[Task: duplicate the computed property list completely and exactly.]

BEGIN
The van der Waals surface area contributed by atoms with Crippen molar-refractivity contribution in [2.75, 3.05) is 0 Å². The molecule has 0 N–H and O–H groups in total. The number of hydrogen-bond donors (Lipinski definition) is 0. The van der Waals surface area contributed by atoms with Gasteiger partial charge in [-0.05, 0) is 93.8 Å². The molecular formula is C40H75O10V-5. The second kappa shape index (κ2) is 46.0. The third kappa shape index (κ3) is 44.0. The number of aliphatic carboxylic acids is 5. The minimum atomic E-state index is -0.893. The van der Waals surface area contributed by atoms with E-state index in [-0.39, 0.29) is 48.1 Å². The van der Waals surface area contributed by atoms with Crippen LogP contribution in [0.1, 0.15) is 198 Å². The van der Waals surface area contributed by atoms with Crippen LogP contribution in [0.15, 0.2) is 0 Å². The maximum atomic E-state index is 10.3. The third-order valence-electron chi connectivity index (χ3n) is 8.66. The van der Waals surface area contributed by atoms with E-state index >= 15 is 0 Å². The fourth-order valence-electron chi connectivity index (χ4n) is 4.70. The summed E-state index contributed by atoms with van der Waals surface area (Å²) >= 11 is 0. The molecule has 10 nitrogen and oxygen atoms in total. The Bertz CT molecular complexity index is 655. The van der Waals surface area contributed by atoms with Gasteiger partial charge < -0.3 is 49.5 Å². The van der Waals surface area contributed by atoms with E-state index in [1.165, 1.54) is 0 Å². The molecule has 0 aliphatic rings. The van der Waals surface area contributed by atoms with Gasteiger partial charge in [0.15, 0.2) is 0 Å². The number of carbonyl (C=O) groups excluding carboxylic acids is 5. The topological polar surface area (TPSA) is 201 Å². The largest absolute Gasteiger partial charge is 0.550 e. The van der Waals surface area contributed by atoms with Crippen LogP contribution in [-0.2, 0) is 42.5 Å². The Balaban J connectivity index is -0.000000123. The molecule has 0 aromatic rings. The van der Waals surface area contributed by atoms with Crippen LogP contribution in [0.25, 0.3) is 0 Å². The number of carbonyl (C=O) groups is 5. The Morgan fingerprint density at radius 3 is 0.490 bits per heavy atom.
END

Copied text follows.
The van der Waals surface area contributed by atoms with Crippen molar-refractivity contribution in [2.75, 3.05) is 0 Å². The molecule has 0 N–H and O–H groups in total. The number of hydrogen-bond donors (Lipinski definition) is 0. The van der Waals surface area contributed by atoms with Gasteiger partial charge in [-0.05, 0) is 93.8 Å². The molecular formula is C40H75O10V-5. The second kappa shape index (κ2) is 46.0. The third kappa shape index (κ3) is 44.0. The number of aliphatic carboxylic acids is 5. The minimum atomic E-state index is -0.893. The van der Waals surface area contributed by atoms with E-state index in [-0.39, 0.29) is 48.1 Å². The van der Waals surface area contributed by atoms with Crippen LogP contribution in [0.1, 0.15) is 198 Å². The van der Waals surface area contributed by atoms with Crippen LogP contribution in [0.15, 0.2) is 0 Å². The maximum atomic E-state index is 10.3. The third-order valence-electron chi connectivity index (χ3n) is 8.66. The van der Waals surface area contributed by atoms with E-state index >= 15 is 0 Å². The fourth-order valence-electron chi connectivity index (χ4n) is 4.70. The summed E-state index contributed by atoms with van der Waals surface area (Å²) >= 11 is 0. The molecule has 10 nitrogen and oxygen atoms in total. The Bertz CT molecular complexity index is 655. The van der Waals surface area contributed by atoms with Gasteiger partial charge < -0.3 is 49.5 Å². The van der Waals surface area contributed by atoms with E-state index in [1.165, 1.54) is 0 Å². The molecule has 0 aliphatic rings. The van der Waals surface area contributed by atoms with Gasteiger partial charge in [0.15, 0.2) is 0 Å². The number of carbonyl (C=O) groups excluding carboxylic acids is 5. The topological polar surface area (TPSA) is 201 Å². The largest absolute Gasteiger partial charge is 0.550 e. The van der Waals surface area contributed by atoms with Crippen LogP contribution in [-0.2, 0) is 42.5 Å². The Balaban J connectivity index is -0.000000123. The molecule has 0 aromatic rings. The van der Waals surface area contributed by atoms with Crippen LogP contribution in [0.25, 0.3) is 0 Å². The number of carbonyl (C=O) groups is 5. The Morgan fingerprint density at radius 3 is 0.490 bits per heavy atom.